Created: 2020-05-04 14:08
Last Modified: 2020-05-04 16:09
As a child I had a habit of imagining elaborate inventions, only to discover they were already developed. I suppose if I had been born a century before I could have been that era's Maxwell or Seurat. Instead I got to hear a steady stream of discouragements about how uncreative I was.
To be fair I had parents and mentors who did try to reassure me that hey, it couldn't have been that terrible an idea if it actually worked? But more often the message was "why are you wasting your time inventing things that already exist?"
The answer is that invention is my personal learning style. I really don't understand something until I have reconstructed it fully from first principles. It's the secret of my success in Information Technology. I generally outperform my colleagues, and persist in a field long after they burned themselves out, because to me there is no "book" to go by. I didn't need a classroom instructor to explain things to me. I just fiddled and fiddled until I made my personal (and later professional) products work.
Not the most optimal style, by a long shot. But the flipside is that I can do things nobody else can. By definition. Someone whose only education on computers was classroom instruction is limited to techniques that can be taught in a classroom. Someone whose only interest is money will find professions that pay a lot better for a lot less mental torture.
I am one of those Unicorns who programs because... well... I find it fun. And not even because I am any good at it. I still think I stink at it, but I suppose that is in the same sense that Hokusai never quite considered himself a real artist. The more I discover the more I realize I have to discover. And with code, the more I improve the more flaws I find in my existing work.
But getting onto today's topic... Hinduism and the Magic system for Iliad-07.
I have had another one of those moments where for months I was suffering under the delusion that I had somehow unlocked my own personal mystery of the Universe: The Mind/Soul/Will system. As it turns out, there is a similar concept in Hindu Philosophy called Guna.
In my system, objective reality is the interference between a mind, a will, and a shared fabric of reality (the spirit). In many forms of Hinduism (or so Wikipedia tells me) they have a concept that we are all Gods. And as divine beings, we have three competing forces inside of us:
I am going to say from the outset, my mind is absolutely blown. This is like when I would open up a history text and find something that looked like it came out of my sketch book. But, despite a superficial resemblance, there are profound differences between this system and Mind/Spirit/Will. But they require an operating system designer's mind to appreciate.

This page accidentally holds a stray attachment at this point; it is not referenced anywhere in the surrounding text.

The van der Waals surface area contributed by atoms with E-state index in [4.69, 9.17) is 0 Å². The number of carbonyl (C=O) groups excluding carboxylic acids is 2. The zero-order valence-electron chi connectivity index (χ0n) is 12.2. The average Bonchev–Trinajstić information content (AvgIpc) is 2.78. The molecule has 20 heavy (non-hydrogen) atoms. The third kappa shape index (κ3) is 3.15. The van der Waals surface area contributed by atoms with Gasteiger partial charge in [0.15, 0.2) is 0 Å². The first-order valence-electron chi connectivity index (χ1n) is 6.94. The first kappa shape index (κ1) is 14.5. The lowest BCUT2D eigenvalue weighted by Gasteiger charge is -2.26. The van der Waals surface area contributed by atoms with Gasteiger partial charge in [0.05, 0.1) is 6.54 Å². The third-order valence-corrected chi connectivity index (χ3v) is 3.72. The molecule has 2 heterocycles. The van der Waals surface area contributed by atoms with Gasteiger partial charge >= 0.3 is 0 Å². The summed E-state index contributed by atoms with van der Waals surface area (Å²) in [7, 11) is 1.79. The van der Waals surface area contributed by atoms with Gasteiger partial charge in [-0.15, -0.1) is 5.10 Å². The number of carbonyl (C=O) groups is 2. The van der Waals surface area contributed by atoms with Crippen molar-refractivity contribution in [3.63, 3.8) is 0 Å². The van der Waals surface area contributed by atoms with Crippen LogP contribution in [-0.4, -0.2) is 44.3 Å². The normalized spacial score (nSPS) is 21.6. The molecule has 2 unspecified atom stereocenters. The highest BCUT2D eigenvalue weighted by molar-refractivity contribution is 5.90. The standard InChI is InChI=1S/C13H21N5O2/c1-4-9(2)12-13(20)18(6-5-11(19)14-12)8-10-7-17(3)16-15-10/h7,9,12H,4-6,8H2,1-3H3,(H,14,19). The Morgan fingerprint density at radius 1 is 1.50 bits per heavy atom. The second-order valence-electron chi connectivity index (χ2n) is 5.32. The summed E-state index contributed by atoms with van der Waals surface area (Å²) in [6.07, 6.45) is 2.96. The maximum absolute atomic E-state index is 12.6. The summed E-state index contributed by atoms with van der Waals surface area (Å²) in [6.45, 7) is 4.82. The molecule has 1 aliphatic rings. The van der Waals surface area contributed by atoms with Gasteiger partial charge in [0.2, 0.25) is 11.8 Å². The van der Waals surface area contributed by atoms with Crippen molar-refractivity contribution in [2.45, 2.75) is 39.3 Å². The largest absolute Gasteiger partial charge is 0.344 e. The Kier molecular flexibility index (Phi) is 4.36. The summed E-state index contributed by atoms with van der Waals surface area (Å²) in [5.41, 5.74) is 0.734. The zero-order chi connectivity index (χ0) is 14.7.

In Mind/Spirit/Will, Will is the embodiment of self. It is really the inertia that keeps one from being at all points in the universe at once. Your body is a 'you' shaped bubble in the Universe. It is the focal point for an agent to act. In the Guna architecture, Sattva is actually the embodiment of self. Rajas is the energy for change. Tamas keeps that energy in check.
I'm going to state for the record that I don't consider the Gana system more or less right than M/S/W. The problem is that the Universe is more subtle and strange than words can describe. But let us use those words to demonstrate where I think different concepts live and Gana thinks they do.
The concept that emotions and motivations have houses is solid. Where one draws the lines between the houses is more subtle. MSW also has the concept that the interference patterns between two houses can have its own distinct behavior. Using a list of adjectives from the various wikipedia entries, here is a visual breakdown of how Gana concept lines up with Mind/Soul/Will:
It's not 1:1 by any stretch of the imagination. But there are clumps of similarity. I also found myself imposing some operating system-like rules. Most (if not all) opposites end up being in the complimentary color of the house of the positive. Pure is green, impure is purple. Harmony is yellow, chaos is blue. Some concepts are the composite of all colors. Some concepts are the composite of all opposites. Thus white and black come into play. White is as near as makes not different to "good" and black is as near as makes no difference to "evil." Both Good and Evil make equal use of all the colors in the spectrum. Good is adding, Evil subtracting.